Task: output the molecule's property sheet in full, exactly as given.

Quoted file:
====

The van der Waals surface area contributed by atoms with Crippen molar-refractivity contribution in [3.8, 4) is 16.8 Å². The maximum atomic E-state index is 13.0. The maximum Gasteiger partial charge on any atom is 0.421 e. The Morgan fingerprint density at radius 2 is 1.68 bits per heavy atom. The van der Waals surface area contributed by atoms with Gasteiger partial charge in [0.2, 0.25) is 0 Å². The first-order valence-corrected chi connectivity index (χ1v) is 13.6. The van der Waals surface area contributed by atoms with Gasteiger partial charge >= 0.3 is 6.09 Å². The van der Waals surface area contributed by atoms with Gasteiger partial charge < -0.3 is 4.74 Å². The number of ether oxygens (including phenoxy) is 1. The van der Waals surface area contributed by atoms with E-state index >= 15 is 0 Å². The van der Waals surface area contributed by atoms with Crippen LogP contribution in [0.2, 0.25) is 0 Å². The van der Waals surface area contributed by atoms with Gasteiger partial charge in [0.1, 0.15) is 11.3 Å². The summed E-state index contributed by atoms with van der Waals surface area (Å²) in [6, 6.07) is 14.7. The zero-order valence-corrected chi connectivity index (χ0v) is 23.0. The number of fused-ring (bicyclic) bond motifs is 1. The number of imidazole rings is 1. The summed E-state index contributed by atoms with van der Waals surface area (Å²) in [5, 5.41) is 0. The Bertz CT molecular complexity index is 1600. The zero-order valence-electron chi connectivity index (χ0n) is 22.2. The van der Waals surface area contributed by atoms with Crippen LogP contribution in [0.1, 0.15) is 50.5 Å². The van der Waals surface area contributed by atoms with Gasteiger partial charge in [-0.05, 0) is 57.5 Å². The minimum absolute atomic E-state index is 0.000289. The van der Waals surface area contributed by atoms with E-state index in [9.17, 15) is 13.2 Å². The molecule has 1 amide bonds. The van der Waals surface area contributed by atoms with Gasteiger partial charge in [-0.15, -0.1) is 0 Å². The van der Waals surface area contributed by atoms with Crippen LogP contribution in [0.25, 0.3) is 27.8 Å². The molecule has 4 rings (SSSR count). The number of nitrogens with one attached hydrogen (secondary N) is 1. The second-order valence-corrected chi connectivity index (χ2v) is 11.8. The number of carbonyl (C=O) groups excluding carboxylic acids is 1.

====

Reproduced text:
The van der Waals surface area contributed by atoms with Crippen molar-refractivity contribution in [3.8, 4) is 16.8 Å². The maximum atomic E-state index is 13.0. The maximum Gasteiger partial charge on any atom is 0.421 e. The Morgan fingerprint density at radius 2 is 1.68 bits per heavy atom. The van der Waals surface area contributed by atoms with Gasteiger partial charge in [0.2, 0.25) is 0 Å². The first-order valence-corrected chi connectivity index (χ1v) is 13.6. The van der Waals surface area contributed by atoms with Gasteiger partial charge >= 0.3 is 6.09 Å². The van der Waals surface area contributed by atoms with Gasteiger partial charge < -0.3 is 4.74 Å². The number of ether oxygens (including phenoxy) is 1. The van der Waals surface area contributed by atoms with E-state index >= 15 is 0 Å². The van der Waals surface area contributed by atoms with Crippen LogP contribution in [0.2, 0.25) is 0 Å². The van der Waals surface area contributed by atoms with Gasteiger partial charge in [0.1, 0.15) is 11.3 Å². The summed E-state index contributed by atoms with van der Waals surface area (Å²) in [6, 6.07) is 14.7. The zero-order valence-corrected chi connectivity index (χ0v) is 23.0. The number of fused-ring (bicyclic) bond motifs is 1. The number of imidazole rings is 1. The summed E-state index contributed by atoms with van der Waals surface area (Å²) in [5, 5.41) is 0. The Bertz CT molecular complexity index is 1600. The zero-order valence-electron chi connectivity index (χ0n) is 22.2. The van der Waals surface area contributed by atoms with Crippen LogP contribution in [0.1, 0.15) is 50.5 Å². The van der Waals surface area contributed by atoms with Gasteiger partial charge in [-0.05, 0) is 57.5 Å². The minimum absolute atomic E-state index is 0.000289. The van der Waals surface area contributed by atoms with E-state index in [9.17, 15) is 13.2 Å². The molecule has 1 amide bonds. The van der Waals surface area contributed by atoms with Gasteiger partial charge in [-0.15, -0.1) is 0 Å². The van der Waals surface area contributed by atoms with Crippen LogP contribution in [0.25, 0.3) is 27.8 Å². The molecule has 4 rings (SSSR count). The number of nitrogens with one attached hydrogen (secondary N) is 1. The second-order valence-corrected chi connectivity index (χ2v) is 11.8. The number of carbonyl (C=O) groups excluding carboxylic acids is 1.